• The index of adaptive instruction was constructed using students’ descriptions of how often ( “never or almost never”, “some lessons”, “many lessons”, “every lesson or almost every lesson”) the following things happen in their language-of-instruction lessons: “The teacher adapts the lesson to [my] class’s needs and knowledge”; “The teacher provides individual help when a student has difficulties understanding a topic or task”; and “The teacher changes the structure of the lesson on a topic that most students find difficult to understand”.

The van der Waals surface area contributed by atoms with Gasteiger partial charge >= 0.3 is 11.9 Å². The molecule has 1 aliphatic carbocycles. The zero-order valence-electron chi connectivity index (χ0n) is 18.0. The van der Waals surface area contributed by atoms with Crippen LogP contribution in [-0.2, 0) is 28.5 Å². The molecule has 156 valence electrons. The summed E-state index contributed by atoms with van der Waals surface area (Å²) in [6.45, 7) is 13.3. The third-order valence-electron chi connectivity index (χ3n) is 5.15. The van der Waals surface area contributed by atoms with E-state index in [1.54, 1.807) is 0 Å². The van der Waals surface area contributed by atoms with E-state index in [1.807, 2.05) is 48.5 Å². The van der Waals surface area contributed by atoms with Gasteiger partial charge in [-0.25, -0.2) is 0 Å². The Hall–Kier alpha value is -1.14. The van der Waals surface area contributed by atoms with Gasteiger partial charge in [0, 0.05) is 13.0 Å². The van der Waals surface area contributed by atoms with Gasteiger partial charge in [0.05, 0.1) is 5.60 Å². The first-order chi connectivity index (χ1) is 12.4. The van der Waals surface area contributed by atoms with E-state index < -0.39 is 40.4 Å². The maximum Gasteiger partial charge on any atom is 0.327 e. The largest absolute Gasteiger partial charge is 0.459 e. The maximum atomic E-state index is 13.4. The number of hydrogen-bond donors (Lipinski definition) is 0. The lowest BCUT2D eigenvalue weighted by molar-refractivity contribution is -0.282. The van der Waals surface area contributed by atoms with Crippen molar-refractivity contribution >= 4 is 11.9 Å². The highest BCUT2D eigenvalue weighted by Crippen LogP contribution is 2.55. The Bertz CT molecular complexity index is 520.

While all indices of teaching practices were positively associated (probably because of students’ response styles), some teaching approaches are more strongly correlated than others (Figure III.6.4). On average across OECD countries, the teaching strategies indices that were most strongly associated were teacher support and teacher-directed instruction, and teacher enthusiasm and teachers’ stimulation of reading engagement. By contrast, the least frequently combined teaching strategies, according to students’ reports, were teacher-directed instruction and teacher enthusiasm, teacher-directed instruction and teacher feedback, and teacher support and teacher feedback.